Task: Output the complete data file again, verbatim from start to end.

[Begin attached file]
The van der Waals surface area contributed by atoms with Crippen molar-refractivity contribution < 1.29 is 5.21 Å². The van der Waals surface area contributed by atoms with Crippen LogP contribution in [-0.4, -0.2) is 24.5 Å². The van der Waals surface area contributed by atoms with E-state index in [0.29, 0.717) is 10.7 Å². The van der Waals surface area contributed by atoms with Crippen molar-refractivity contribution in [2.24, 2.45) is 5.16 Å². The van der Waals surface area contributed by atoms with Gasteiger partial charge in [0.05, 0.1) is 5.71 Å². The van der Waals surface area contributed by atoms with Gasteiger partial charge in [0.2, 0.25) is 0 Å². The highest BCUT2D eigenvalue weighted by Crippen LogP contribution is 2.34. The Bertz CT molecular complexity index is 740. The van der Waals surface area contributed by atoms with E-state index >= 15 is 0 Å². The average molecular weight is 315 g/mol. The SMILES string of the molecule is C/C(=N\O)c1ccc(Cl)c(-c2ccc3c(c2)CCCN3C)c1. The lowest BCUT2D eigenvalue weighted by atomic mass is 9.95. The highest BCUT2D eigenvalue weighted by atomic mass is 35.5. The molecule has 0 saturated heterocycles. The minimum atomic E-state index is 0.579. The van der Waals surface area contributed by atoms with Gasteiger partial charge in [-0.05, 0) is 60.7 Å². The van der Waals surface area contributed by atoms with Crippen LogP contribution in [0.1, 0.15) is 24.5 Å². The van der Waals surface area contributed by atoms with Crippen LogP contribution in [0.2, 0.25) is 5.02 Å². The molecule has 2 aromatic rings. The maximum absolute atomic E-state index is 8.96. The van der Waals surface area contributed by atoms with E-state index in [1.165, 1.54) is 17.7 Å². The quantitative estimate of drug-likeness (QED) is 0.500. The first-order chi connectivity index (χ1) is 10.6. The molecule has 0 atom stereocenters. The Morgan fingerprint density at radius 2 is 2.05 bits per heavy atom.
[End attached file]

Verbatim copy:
The van der Waals surface area contributed by atoms with Crippen molar-refractivity contribution < 1.29 is 5.21 Å². The van der Waals surface area contributed by atoms with Crippen LogP contribution in [-0.4, -0.2) is 24.5 Å². The van der Waals surface area contributed by atoms with E-state index in [0.29, 0.717) is 10.7 Å². The van der Waals surface area contributed by atoms with Crippen molar-refractivity contribution in [2.24, 2.45) is 5.16 Å². The van der Waals surface area contributed by atoms with Gasteiger partial charge in [0.05, 0.1) is 5.71 Å². The van der Waals surface area contributed by atoms with Gasteiger partial charge in [0.2, 0.25) is 0 Å². The highest BCUT2D eigenvalue weighted by Crippen LogP contribution is 2.34. The Bertz CT molecular complexity index is 740. The van der Waals surface area contributed by atoms with E-state index >= 15 is 0 Å². The average molecular weight is 315 g/mol. The SMILES string of the molecule is C/C(=N\O)c1ccc(Cl)c(-c2ccc3c(c2)CCCN3C)c1. The lowest BCUT2D eigenvalue weighted by atomic mass is 9.95. The highest BCUT2D eigenvalue weighted by atomic mass is 35.5. The molecule has 0 saturated heterocycles. The minimum atomic E-state index is 0.579. The van der Waals surface area contributed by atoms with Gasteiger partial charge in [-0.05, 0) is 60.7 Å². The van der Waals surface area contributed by atoms with Crippen LogP contribution in [0.1, 0.15) is 24.5 Å². The van der Waals surface area contributed by atoms with Crippen LogP contribution in [0.2, 0.25) is 5.02 Å². The molecule has 2 aromatic rings. The maximum absolute atomic E-state index is 8.96. The van der Waals surface area contributed by atoms with E-state index in [1.165, 1.54) is 17.7 Å². The quantitative estimate of drug-likeness (QED) is 0.500. The first-order chi connectivity index (χ1) is 10.6. The molecule has 0 atom stereocenters. The Morgan fingerprint density at radius 2 is 2.05 bits per heavy atom.